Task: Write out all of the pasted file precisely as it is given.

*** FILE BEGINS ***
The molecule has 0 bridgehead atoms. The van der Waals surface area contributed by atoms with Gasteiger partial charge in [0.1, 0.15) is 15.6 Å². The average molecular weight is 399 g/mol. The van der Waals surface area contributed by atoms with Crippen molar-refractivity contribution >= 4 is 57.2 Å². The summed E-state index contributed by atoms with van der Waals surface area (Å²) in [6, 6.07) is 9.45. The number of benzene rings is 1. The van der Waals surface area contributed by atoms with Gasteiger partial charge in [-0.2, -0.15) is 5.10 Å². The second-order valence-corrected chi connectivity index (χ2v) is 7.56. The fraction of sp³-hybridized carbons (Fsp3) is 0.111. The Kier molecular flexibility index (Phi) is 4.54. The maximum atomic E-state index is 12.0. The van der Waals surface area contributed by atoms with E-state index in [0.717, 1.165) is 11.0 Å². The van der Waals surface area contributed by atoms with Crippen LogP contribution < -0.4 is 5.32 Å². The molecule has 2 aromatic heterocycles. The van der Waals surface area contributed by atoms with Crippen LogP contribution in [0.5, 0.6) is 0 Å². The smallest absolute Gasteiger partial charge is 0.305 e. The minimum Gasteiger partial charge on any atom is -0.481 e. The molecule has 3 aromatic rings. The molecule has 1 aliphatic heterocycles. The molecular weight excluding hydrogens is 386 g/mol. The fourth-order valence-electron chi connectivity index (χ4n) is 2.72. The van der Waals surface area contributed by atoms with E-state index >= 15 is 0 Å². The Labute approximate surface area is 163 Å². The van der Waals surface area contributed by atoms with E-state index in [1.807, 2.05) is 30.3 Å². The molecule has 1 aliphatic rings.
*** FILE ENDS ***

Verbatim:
The molecule has 0 bridgehead atoms. The van der Waals surface area contributed by atoms with Gasteiger partial charge in [0.1, 0.15) is 15.6 Å². The average molecular weight is 399 g/mol. The van der Waals surface area contributed by atoms with Crippen molar-refractivity contribution >= 4 is 57.2 Å². The summed E-state index contributed by atoms with van der Waals surface area (Å²) in [6, 6.07) is 9.45. The number of benzene rings is 1. The van der Waals surface area contributed by atoms with Gasteiger partial charge in [-0.2, -0.15) is 5.10 Å². The second-order valence-corrected chi connectivity index (χ2v) is 7.56. The fraction of sp³-hybridized carbons (Fsp3) is 0.111. The Kier molecular flexibility index (Phi) is 4.54. The maximum atomic E-state index is 12.0. The van der Waals surface area contributed by atoms with E-state index in [0.717, 1.165) is 11.0 Å². The van der Waals surface area contributed by atoms with Crippen LogP contribution < -0.4 is 5.32 Å². The molecule has 2 aromatic heterocycles. The van der Waals surface area contributed by atoms with Crippen LogP contribution in [0.5, 0.6) is 0 Å². The smallest absolute Gasteiger partial charge is 0.305 e. The minimum Gasteiger partial charge on any atom is -0.481 e. The molecule has 3 aromatic rings. The molecule has 1 aliphatic heterocycles. The molecular weight excluding hydrogens is 386 g/mol. The fourth-order valence-electron chi connectivity index (χ4n) is 2.72. The van der Waals surface area contributed by atoms with E-state index >= 15 is 0 Å². The Labute approximate surface area is 163 Å². The van der Waals surface area contributed by atoms with E-state index in [1.807, 2.05) is 30.3 Å². The molecule has 1 aliphatic rings.